Record treasure finds, says BM
Last year new treasure finds by members of the public amounted to 1,120 in 2016, the highest since the Portable Antiquities Scheme (PAS) began in 1997.
The annual PAS report also 81,914 archaeological finds in the year, and the majority of both treasure and archaeology finds were discovered by metal detectors.
They included a Roman hoard of more than 2,000 coins fond at Piddletrenthide, Dorset, dating from 253-296 AD, late Bronze Age hoards from Driffield, East Yorkshire, of 950-850 BC including ingots and axes, and an Anglo-Saxon grave assemblage from Winfarthing, Norfolk, buried with a high status lady sometime between 650 and 675 AD.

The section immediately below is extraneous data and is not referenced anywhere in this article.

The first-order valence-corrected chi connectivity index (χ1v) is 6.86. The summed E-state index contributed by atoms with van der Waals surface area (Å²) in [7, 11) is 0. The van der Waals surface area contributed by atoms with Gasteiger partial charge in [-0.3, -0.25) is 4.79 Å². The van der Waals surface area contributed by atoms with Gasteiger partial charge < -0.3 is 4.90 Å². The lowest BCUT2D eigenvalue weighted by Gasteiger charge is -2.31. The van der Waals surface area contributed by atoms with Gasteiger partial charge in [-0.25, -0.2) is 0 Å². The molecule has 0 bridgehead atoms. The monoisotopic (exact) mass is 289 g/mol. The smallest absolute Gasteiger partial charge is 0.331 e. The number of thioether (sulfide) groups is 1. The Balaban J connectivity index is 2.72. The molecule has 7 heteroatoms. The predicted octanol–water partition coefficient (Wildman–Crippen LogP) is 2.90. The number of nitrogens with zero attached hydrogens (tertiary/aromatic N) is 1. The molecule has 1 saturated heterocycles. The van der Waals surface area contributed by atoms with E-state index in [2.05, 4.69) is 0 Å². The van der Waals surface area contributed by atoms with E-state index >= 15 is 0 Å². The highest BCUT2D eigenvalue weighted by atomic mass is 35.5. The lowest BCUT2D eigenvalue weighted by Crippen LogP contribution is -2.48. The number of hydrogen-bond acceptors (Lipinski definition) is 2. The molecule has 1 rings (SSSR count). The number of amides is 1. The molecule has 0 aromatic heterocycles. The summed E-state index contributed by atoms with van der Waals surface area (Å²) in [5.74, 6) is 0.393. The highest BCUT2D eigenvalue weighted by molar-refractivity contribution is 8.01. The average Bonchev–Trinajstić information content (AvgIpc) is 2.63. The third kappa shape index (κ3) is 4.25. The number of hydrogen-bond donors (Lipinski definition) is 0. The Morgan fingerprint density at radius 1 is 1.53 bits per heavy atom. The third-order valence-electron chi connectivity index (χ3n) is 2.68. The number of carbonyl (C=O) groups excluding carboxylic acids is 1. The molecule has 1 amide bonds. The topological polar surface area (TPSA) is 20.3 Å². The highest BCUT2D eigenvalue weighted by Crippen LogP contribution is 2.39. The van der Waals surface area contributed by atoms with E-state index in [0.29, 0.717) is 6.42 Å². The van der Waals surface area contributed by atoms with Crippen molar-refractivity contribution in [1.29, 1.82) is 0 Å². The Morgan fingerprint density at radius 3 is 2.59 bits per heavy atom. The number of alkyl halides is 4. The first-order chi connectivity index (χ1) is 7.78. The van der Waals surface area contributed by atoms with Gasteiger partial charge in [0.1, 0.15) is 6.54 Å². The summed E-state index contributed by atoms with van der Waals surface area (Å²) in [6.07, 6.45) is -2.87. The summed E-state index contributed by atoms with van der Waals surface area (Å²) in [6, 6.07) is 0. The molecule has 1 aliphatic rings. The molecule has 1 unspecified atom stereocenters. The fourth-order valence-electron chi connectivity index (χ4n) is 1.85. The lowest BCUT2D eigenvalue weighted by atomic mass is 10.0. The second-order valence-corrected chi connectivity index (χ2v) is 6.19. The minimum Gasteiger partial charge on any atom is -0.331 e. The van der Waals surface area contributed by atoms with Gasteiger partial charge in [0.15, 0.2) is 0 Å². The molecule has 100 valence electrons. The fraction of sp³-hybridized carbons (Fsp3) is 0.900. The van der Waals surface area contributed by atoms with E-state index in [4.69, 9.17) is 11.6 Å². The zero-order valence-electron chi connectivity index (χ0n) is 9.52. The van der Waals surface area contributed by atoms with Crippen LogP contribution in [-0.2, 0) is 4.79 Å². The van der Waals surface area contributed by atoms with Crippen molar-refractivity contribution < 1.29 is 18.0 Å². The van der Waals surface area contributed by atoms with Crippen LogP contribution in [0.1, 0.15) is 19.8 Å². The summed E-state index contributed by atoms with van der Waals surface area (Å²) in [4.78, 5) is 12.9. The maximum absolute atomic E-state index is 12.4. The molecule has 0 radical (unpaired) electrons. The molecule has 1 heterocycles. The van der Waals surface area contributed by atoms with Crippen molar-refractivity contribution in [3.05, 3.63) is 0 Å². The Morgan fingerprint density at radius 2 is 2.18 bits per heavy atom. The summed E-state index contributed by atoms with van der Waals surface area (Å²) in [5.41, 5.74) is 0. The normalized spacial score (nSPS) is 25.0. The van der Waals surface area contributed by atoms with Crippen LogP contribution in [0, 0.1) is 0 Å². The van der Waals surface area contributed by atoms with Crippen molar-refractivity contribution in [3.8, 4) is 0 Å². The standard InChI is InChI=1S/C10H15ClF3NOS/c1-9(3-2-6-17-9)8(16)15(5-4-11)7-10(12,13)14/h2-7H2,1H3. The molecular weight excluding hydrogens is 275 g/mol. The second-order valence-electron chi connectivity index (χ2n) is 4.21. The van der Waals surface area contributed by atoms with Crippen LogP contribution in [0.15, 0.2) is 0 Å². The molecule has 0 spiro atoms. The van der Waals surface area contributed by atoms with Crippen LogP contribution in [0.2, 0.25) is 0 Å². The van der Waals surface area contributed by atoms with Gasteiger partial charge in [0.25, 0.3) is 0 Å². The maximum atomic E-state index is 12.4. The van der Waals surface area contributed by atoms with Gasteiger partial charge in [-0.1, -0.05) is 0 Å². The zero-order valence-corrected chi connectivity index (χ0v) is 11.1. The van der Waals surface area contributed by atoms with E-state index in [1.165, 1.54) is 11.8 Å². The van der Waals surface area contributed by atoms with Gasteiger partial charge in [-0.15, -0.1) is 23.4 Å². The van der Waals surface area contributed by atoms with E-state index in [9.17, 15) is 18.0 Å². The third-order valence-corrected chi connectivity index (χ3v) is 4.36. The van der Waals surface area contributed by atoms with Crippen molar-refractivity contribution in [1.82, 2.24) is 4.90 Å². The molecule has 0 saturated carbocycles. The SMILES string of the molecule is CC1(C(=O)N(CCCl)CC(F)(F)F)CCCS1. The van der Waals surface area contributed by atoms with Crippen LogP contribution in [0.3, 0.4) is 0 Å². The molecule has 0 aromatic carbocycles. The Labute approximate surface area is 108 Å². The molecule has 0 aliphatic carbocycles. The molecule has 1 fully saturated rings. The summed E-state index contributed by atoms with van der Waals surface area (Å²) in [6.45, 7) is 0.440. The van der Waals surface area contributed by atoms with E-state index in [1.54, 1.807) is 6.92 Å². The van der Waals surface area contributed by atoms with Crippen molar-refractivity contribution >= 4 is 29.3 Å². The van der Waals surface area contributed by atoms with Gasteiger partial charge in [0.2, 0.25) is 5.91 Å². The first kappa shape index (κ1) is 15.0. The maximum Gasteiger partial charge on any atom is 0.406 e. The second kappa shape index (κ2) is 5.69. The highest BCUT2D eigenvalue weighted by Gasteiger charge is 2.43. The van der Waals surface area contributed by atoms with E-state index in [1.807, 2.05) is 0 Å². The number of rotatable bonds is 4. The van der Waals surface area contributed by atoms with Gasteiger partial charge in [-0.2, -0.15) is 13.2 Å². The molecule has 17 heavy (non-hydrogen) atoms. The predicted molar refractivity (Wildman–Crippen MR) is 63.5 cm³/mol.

“The PAS is a unique partnership between the British Museum and our national and local partners” said Hartwig Fischer, the British Museum’s director. “Its main aim is to advance knowledge, but the scheme reaches out to people across the country and helps bring the past alive. The British Museum is passionate about the PAS and what it achieves, for archaeology and local people”.
The image shows Piddletrenthide Roman coin hoard as it was found by metal detectorist Brian Read in Dorset.